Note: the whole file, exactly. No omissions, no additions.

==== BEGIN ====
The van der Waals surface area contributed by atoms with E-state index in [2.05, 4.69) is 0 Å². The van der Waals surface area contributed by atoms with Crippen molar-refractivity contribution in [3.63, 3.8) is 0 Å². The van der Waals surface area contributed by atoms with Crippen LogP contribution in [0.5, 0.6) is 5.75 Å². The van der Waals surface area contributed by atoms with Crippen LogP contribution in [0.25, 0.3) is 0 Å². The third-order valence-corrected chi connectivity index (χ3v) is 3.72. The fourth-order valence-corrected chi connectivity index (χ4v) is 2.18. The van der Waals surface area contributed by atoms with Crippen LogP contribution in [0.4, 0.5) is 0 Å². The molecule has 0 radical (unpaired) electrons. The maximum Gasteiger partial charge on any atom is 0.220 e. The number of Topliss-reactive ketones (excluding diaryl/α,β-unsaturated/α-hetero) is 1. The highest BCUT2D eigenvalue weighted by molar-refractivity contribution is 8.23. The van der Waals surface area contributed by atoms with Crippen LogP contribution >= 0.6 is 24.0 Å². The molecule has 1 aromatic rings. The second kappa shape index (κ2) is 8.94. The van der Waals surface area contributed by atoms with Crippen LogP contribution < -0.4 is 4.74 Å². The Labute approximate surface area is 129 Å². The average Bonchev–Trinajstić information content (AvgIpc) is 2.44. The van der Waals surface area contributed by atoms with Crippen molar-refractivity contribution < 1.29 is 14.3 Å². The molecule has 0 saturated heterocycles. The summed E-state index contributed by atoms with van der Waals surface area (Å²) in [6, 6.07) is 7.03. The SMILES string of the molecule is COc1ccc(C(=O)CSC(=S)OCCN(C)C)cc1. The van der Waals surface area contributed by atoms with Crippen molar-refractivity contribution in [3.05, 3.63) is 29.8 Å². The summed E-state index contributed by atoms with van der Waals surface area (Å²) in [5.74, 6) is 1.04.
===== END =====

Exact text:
The van der Waals surface area contributed by atoms with E-state index in [2.05, 4.69) is 0 Å². The van der Waals surface area contributed by atoms with Crippen molar-refractivity contribution in [3.63, 3.8) is 0 Å². The van der Waals surface area contributed by atoms with Crippen LogP contribution in [0.5, 0.6) is 5.75 Å². The van der Waals surface area contributed by atoms with Crippen LogP contribution in [0.25, 0.3) is 0 Å². The third-order valence-corrected chi connectivity index (χ3v) is 3.72. The fourth-order valence-corrected chi connectivity index (χ4v) is 2.18. The van der Waals surface area contributed by atoms with Crippen LogP contribution in [0.4, 0.5) is 0 Å². The molecule has 0 radical (unpaired) electrons. The maximum Gasteiger partial charge on any atom is 0.220 e. The number of Topliss-reactive ketones (excluding diaryl/α,β-unsaturated/α-hetero) is 1. The highest BCUT2D eigenvalue weighted by molar-refractivity contribution is 8.23. The van der Waals surface area contributed by atoms with Crippen LogP contribution >= 0.6 is 24.0 Å². The molecule has 1 aromatic rings. The second kappa shape index (κ2) is 8.94. The van der Waals surface area contributed by atoms with Crippen LogP contribution < -0.4 is 4.74 Å². The Labute approximate surface area is 129 Å². The average Bonchev–Trinajstić information content (AvgIpc) is 2.44. The van der Waals surface area contributed by atoms with Crippen molar-refractivity contribution < 1.29 is 14.3 Å². The molecule has 0 saturated heterocycles. The summed E-state index contributed by atoms with van der Waals surface area (Å²) in [6, 6.07) is 7.03. The SMILES string of the molecule is COc1ccc(C(=O)CSC(=S)OCCN(C)C)cc1. The van der Waals surface area contributed by atoms with Crippen molar-refractivity contribution in [3.05, 3.63) is 29.8 Å². The summed E-state index contributed by atoms with van der Waals surface area (Å²) in [5.74, 6) is 1.04.